Oceola club calls for kokanee fishing ban in Wood Lake

An outright ban on kokanee fishing in Wood Lake has been called until it determine why number of spawning kokanee plunged last year.

  • Tue Jan 22nd, 2013 10:00am
  • News

The Oceola Fish and Game Club is calling for an outright ban on kokanee fishing in Lake Country’s Wood Lake until officials can determine why the numbers of spawning kokanee plunged last year in the popular Central Okanagan fishery.

Fish counts done by the Oceola Club last fall were drastically lower than in past years, prompting the club to make the motion at its annual general meeting last week.

“We’re quite concerned over the dip in kokanee numbers,” said Oceola Fish and Game Club vice-president Pat Whittingham.

“We don’t think that fishing is the number one contributor but until the situation is resolved, maybe every little bit would help.”

The Oceola Club operates a kokanee hatchery on Winfield Creek and also monitors flow levels on Middle Vernon Creek, one of the main stream spawning areas for Wood Lake.

Whittingham says this past fall the club wasn’t able to harvest nearly the number of eggs that it normally does for its hatchery.

“We just couldn’t find enough ripe fish,” he said of the club’s annual harvest of kokanee eggs.

“Normally we get 80,000 eggs and this year we harvested 20,000.”

There are a variety of theories surrounding the plunge in kokanee spawners last year such as an algae bloom that sucked oxygen from the lake, an increase in water usage by area residents, to higher than normal nutrient levels in the lake or a one-off fish kill due to factors such as the weather.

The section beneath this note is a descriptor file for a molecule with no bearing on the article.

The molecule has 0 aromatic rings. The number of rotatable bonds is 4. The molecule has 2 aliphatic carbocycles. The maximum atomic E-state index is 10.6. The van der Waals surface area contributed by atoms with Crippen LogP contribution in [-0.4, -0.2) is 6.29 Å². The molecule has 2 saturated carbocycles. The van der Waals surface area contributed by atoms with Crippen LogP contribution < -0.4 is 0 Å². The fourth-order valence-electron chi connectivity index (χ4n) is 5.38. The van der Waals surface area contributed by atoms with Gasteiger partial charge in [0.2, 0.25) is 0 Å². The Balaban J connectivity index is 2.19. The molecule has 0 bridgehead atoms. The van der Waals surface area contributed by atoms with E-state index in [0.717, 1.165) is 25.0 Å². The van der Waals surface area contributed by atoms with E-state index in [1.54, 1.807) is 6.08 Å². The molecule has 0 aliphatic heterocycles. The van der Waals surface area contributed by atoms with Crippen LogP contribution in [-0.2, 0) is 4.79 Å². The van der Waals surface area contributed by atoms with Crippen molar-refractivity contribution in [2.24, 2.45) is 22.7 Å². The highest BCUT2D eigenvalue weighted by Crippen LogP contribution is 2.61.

“Wood Lake is ranked as the best kokanee fishery in B.C. and it contributes a lot of money to the local economy,” said Whittingham, who noted anglers had noticed a drop off in fishing success for the last two seasons.

“The lack of fishing success over the last year and a half has pointed towards a decline in the lake and that’s a little bit frightening. We knew it was down and with the low return of shore spawners and stream spawners that was enough to set off a lot of alarm bells.”

Whittingham and the rest of the Oceola club decided to ask for an immediate stop to kokanee fishing in the lake in the hopes of avoiding another Wood Lake fishing crash, similar to one in the late 1970s.

As a boy growing up in Kelowna, Whittingham recalls his father catching kokanee up to six pounds before stocks plunged in the late 1970s. He says at the time fisheries biologists decided the Wood Lake kokanee fishery couldn’t be saved.

But the Oceola club stepped in and started its harvest of kokanee eggs and its work to bring the lake back.

“In the late ’70s and early ’80s our club started to work on programs to get kokanee back in the lake,” he said.

“The kokanee found their niche in that ecosystem and did well. But we’ve known for years water flows in the lake have been a challenge with a lot of competing uses for every gallon of water. We’re supporting a fishing closure and only until kokanee fishing becomes sustainable with the next batch of fish coming up.”

The motion from the Oceola club will be forwarded to the provincial government, which is currently studying water levels on Wood Lake and can change the fishing regulations if needed.